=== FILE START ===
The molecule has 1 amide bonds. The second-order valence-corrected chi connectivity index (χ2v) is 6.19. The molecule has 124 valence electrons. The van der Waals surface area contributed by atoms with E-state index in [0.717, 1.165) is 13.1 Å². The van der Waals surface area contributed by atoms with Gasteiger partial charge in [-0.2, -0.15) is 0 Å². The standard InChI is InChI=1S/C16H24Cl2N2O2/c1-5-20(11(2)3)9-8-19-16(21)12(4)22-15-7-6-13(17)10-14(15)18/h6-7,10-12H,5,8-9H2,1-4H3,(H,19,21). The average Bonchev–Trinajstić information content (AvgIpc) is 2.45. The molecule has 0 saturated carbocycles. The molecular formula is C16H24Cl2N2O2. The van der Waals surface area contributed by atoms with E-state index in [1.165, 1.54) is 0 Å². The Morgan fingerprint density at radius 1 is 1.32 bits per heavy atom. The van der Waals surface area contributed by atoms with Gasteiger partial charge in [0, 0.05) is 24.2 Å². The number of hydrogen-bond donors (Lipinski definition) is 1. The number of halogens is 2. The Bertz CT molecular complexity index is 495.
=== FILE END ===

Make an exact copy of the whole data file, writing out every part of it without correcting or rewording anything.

The molecule has 1 amide bonds. The second-order valence-corrected chi connectivity index (χ2v) is 6.19. The molecule has 124 valence electrons. The van der Waals surface area contributed by atoms with E-state index in [0.717, 1.165) is 13.1 Å². The van der Waals surface area contributed by atoms with Gasteiger partial charge in [-0.2, -0.15) is 0 Å². The standard InChI is InChI=1S/C16H24Cl2N2O2/c1-5-20(11(2)3)9-8-19-16(21)12(4)22-15-7-6-13(17)10-14(15)18/h6-7,10-12H,5,8-9H2,1-4H3,(H,19,21). The average Bonchev–Trinajstić information content (AvgIpc) is 2.45. The molecule has 0 saturated carbocycles. The molecular formula is C16H24Cl2N2O2. The van der Waals surface area contributed by atoms with E-state index in [1.165, 1.54) is 0 Å². The Morgan fingerprint density at radius 1 is 1.32 bits per heavy atom. The van der Waals surface area contributed by atoms with Gasteiger partial charge in [0, 0.05) is 24.2 Å². The number of hydrogen-bond donors (Lipinski definition) is 1. The number of halogens is 2. The Bertz CT molecular complexity index is 495.